Individuals make payments towards the cost of their medicines, on a “co-pay” basis which is currently up to A$38.80 at the standard rate and A$6.30 for the concessionary rate, with the state paying anything above (, 2017). Only one sixth of the fee is paid by those on low incomes and welfare benefits.

What healthcare is excluded?

Fees for optometry, dentistry and ambulance transport are not reimbursed under Medicare, although help may be given to individuals with a Low Income Earner card.

Does private care work?

Australia has avoided the worst aspects of all-out private care, as demonstrated by the US in high cost and lack of cover for the poor and chronic sick. It also escapes some features of the UKs NHS-style


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state-funded care in Austrailia

In 2013 the health care expenses in Australia, as a proportion of GDP, was 9.4% which compares to the average of 9.3 in other advanced countries (, 2016).

Refining the Medicare rebate

If an individual hasn’t purchased cover for hospital care by July 1st following their 30th birthday, their premiums are loaded by 2% a year. The Lifetime Health Cover scheme states that this loading continues for 10 years and the director of international insurer, ALC health stated “It’s a way of penalising those who don’t take out cover in their youth, and then at a later date decide to do so. While the 2% levy is removed after 10 years, the cost to the individual can work out to be quite expensive.”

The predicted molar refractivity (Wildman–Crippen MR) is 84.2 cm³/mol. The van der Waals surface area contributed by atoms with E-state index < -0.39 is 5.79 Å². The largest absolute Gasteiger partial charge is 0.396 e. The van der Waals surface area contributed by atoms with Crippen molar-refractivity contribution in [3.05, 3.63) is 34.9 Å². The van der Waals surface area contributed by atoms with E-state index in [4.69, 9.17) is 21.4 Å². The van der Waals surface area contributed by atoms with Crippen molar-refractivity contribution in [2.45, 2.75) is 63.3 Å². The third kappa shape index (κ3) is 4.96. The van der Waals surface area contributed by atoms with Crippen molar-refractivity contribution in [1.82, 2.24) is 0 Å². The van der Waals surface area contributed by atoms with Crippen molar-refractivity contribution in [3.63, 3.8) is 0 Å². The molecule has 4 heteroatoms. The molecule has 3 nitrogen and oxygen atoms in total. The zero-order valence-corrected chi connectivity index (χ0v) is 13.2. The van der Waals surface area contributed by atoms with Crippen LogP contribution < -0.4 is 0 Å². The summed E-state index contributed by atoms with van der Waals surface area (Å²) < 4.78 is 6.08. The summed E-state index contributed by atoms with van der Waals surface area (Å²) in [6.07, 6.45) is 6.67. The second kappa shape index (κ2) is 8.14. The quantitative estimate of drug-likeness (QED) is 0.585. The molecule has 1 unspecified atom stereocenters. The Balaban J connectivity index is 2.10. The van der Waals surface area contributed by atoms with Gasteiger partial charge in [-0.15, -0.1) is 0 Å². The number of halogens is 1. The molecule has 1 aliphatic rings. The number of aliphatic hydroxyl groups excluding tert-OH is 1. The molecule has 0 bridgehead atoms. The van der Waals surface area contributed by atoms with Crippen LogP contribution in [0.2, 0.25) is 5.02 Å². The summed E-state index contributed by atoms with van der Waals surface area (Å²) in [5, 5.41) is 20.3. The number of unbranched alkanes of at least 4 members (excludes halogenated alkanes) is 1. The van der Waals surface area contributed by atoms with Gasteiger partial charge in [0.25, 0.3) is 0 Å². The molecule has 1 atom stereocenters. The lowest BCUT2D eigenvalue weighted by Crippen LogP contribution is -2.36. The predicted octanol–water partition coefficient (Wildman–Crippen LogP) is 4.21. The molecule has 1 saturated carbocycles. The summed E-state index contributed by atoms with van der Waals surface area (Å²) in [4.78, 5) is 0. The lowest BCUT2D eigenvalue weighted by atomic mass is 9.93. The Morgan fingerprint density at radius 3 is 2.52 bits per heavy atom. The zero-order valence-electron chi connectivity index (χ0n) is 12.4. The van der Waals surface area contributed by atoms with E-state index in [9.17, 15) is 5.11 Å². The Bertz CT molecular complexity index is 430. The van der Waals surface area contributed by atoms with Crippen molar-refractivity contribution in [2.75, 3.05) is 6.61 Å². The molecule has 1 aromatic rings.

Another reason to buy private cover is because of the government levy of an additional 1% tax on high earners, but this only applies if they don’t have adequate private hospital cover. This will be on top of the standard 1.5% Medicare tax.

Types of health insurance plan

There are two types of health insurance plans, and these are; hospital policies for in-patient cover and general treatment schemes. Hospital plans are created cover in-patient costs which are not met by Medicare, for private patients being treated in public hospitals.

Where doctors charge a higher rate than the official schedule of fees, these fees would need to be met by an insurance plan or by the patient themselves. It should be noted that a third of hospital beds are already in private hospitals.